Despite the knowledge about the limited learning effect of lectures on larger groups, most of the teaching at universities is conducted through such lectures. The research shows that the majority of the students felt more involved in the lectures with the ICT tool, and almost half of the students feel that the learning effect of lectures with the tool is higher than the learning effect of lectures without. Although observations could not confirm the perceived enhanced involvement, about 80 percent would recommend using the tool in other classes, providing a case for the use of interactive technology in large-scale lectures.

Details

Journal of Applied Research in Higher Education, vol. 7 no. 1
Type: Research Article
ISSN: 2050-7003

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Article
Publication date: 10 February 2012

Ed Hahn

The purpose of this paper is to demonstrate how a credit‐bearing information literacy course was enhanced through the use of video lectures to deliver course content…

Abstract

Purpose

The purpose of this paper is to demonstrate how a credit‐bearing information literacy course was enhanced through the use of video lectures to deliver course content. Students have a choice of how to access course materials: video lectures or reading material.

Design/methodology/approach

A literature review shows that, previously, videos have been used largely to supplement face‐to‐face classes or one‐shot library instruction sessions. A description details the production of video lectures for one of the courses that satisfies the information literacy graduation requirement at Weber State University. For this course, a student survey was then used to measure the actual use and effectiveness of the video lectures.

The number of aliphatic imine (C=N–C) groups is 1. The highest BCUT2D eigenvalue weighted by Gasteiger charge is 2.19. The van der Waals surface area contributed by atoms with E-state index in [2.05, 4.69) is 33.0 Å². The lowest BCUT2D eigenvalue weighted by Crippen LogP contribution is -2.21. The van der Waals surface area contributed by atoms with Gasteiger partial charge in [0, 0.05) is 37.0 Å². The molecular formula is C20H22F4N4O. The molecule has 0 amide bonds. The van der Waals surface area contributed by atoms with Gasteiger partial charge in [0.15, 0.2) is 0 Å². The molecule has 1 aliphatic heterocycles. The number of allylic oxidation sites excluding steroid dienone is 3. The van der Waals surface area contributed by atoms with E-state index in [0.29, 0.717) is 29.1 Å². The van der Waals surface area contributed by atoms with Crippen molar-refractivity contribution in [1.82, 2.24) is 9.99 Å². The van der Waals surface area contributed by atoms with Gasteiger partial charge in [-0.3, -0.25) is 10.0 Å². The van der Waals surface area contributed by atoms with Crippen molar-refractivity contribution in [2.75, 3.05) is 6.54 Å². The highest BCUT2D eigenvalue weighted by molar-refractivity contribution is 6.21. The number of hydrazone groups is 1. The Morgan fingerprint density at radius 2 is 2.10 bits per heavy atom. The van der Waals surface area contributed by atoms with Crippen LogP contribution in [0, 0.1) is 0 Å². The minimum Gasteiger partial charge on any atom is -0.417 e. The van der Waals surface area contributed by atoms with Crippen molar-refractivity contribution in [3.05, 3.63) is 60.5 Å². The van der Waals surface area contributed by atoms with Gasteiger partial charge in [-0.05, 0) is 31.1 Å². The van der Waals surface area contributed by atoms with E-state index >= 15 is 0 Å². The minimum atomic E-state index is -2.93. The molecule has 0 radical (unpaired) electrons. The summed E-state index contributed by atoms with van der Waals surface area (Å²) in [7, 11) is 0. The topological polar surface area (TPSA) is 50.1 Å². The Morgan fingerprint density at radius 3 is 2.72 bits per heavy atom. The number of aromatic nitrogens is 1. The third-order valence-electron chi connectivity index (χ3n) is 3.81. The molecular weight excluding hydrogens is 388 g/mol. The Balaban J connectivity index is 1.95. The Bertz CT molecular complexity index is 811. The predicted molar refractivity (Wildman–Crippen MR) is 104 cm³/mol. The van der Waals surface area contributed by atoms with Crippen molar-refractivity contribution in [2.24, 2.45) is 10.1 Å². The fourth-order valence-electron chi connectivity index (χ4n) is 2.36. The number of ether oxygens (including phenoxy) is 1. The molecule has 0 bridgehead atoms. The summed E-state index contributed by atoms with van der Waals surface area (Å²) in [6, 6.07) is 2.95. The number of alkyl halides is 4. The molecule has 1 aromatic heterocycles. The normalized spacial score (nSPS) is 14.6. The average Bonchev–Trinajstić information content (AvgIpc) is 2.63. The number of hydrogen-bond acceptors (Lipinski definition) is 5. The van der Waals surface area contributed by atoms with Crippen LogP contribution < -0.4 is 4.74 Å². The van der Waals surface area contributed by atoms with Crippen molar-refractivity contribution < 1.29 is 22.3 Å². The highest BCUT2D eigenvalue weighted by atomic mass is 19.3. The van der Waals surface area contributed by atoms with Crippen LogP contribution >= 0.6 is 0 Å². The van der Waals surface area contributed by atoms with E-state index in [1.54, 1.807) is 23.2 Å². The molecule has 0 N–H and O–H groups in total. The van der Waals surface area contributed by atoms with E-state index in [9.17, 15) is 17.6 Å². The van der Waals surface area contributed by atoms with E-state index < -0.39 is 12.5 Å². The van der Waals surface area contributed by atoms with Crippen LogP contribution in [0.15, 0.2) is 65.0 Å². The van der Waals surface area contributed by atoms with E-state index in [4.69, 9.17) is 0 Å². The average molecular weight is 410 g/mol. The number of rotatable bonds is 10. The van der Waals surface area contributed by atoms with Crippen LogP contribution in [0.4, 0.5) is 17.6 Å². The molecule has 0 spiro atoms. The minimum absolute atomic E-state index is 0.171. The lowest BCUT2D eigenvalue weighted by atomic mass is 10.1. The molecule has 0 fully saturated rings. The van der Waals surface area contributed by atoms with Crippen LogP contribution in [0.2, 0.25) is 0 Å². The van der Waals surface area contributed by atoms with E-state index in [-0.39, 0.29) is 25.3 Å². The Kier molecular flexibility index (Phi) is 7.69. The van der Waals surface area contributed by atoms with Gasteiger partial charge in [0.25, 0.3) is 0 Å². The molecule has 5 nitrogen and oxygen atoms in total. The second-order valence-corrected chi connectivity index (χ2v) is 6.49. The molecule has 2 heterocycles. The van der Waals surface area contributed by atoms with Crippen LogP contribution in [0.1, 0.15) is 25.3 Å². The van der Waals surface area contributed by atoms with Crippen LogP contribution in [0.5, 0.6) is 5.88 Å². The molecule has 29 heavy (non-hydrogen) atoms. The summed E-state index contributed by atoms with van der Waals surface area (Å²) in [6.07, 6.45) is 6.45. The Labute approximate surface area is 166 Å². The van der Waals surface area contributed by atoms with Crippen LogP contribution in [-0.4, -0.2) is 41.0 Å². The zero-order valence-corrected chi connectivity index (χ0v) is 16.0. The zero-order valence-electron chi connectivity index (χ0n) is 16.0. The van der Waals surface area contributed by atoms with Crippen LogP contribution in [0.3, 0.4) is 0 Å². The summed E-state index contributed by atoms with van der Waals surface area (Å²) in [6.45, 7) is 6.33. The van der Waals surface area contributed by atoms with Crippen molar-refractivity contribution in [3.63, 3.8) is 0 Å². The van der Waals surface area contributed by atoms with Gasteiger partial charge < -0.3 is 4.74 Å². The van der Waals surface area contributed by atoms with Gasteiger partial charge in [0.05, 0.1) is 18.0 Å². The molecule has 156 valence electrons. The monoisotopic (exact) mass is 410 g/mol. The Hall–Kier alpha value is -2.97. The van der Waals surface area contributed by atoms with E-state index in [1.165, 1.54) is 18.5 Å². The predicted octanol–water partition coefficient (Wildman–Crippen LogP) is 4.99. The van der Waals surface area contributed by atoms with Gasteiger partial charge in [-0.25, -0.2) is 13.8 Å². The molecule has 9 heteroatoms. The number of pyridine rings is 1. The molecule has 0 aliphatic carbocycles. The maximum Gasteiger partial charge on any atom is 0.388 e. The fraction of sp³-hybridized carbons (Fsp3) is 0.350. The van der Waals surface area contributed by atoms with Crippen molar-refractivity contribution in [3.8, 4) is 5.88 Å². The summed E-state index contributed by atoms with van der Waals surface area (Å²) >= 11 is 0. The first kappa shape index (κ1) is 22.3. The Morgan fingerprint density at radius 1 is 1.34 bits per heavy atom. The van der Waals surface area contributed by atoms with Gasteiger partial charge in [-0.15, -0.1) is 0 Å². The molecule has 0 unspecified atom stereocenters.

Findings

Survey results indicate that a majority of students use the video lectures, at least partly, and find them helpful.

Research limitations/implications

Results also show that many students are comfortable reading course materials rather than viewing the lectures. As more courses incorporate video lectures, holdouts should become more comfortable with the format.

Practical implications

Video lectures are relatively easy to create, and can be used to enhance online information literacy classes. Students can view the video lectures at their convenience.

Originality/value

Video production tools such as Camtasia Studio are used for library instruction and other face‐to‐face classes, but are not widely used in online courses. Adding video lectures to an online course gives students options on how to access the course content.

Details

Reference Services Review, vol. 40 no. 1
Type: Research Article
ISSN: 0090-7324